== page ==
When enforcer MacCleary admits that age is catching up with him, he arranges the ambush which creates his successor.
"But what," Remo asks, "if those punks had killed me?"
"Then," says MacCleary, "we'd have picked the wrong guy."
Such professional cold-bloodedness sits assuredly on the shoulders of J.A. PRESTON, who plays MacCleary.
Most recently seen as the relentless detective in Lawrence Kasdan's "Body Heat," he has also appeared in the recurring role of the well-worn Mayor Cleveland, who tangles with Captain Furillo's grubby cops in television's much-honored "Hill Street Blues."
Preston came late to his acting career. Born in Washington, D.C., he attended North Carolina Central University on an athletic scholarship (football and track), then served in Korea and came home to enter the Aeronautical Institute in Oklahoma.
It was during his subsequent 10-year stint with the Federal Aviation Authority (in air traffic assistance) that he began acting in community theatre "as a lark." It soon became more, however, and he returned to Washington, where he worked with professional touring companies.
Moving to New York, Preston auditioned for the Shakespeare Festival in the Park in 1967, and made his Broadway bow two years later with Edward Albee's "The Death of Bessie Smith."
After a stint with Jerome Robbins' experimental theatre company, an Obie for "Freeman" and a Drama Desk award for Aeschylus' "The Persians," Preston signed for the Norman Lear television series, "All's Fair." He has since appeared in "The Plutonium Incident," "High Noon, Part II" and more than 100 episodes of such series as "T.J. Hooker," "Paper Chase" and "Hart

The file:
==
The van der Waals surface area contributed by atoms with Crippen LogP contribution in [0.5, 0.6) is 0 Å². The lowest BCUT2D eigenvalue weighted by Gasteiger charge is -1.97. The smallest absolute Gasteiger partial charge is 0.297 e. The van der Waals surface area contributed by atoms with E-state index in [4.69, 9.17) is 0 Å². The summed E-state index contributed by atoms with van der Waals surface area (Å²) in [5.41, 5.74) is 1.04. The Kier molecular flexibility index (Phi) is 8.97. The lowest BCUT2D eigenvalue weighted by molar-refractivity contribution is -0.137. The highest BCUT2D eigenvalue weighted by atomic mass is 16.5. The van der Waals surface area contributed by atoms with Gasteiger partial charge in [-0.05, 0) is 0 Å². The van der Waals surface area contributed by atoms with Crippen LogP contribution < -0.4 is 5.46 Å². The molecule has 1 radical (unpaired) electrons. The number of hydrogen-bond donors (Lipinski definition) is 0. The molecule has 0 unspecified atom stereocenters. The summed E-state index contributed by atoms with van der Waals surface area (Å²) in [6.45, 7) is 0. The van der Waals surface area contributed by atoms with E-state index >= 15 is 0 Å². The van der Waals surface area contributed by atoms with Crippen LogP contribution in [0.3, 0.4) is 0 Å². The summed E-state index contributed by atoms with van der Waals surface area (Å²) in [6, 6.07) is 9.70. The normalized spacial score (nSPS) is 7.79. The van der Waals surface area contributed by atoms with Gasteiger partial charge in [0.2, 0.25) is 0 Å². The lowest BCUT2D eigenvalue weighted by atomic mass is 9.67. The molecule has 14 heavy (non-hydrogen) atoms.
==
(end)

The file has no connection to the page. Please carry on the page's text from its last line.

As commanding officer of the arms depot -- where soldiers have been slain with their own defective weapons - - General Watson is preparing a report to the Pentagon.
Then George Grove reminds him that "Uncle Sam gave you your uniform.. but everything else you own comes from me," and the report disappears.
The weak-willed general is played by GEORGE COE, a veteran actor with a strong list of credits in theatre and television as well as films.
Most recently seen in "Micki and Maude," he has also appeared in "Kramer vs. Kramer," "Bustin' Loose," "The Entity," "The First Deadly Sin" and "The Stepford Wives," among his dozen major films.
Television audiences have seen Coe in "Hill Street Blues" and such memorable movies-of-the-week as "Kent State," "My Wicked, Wicked Ways," "Rage of Angels" and "The Country Girl." A product of the New York stage, Cee appeared on Broadway in "What Makes Sammy Run?," "Mame" "Company" and "On the Twentieth Century," and in the touring companies of "Gypsy,'' "Look Homeward Angel" and "A Majority of One."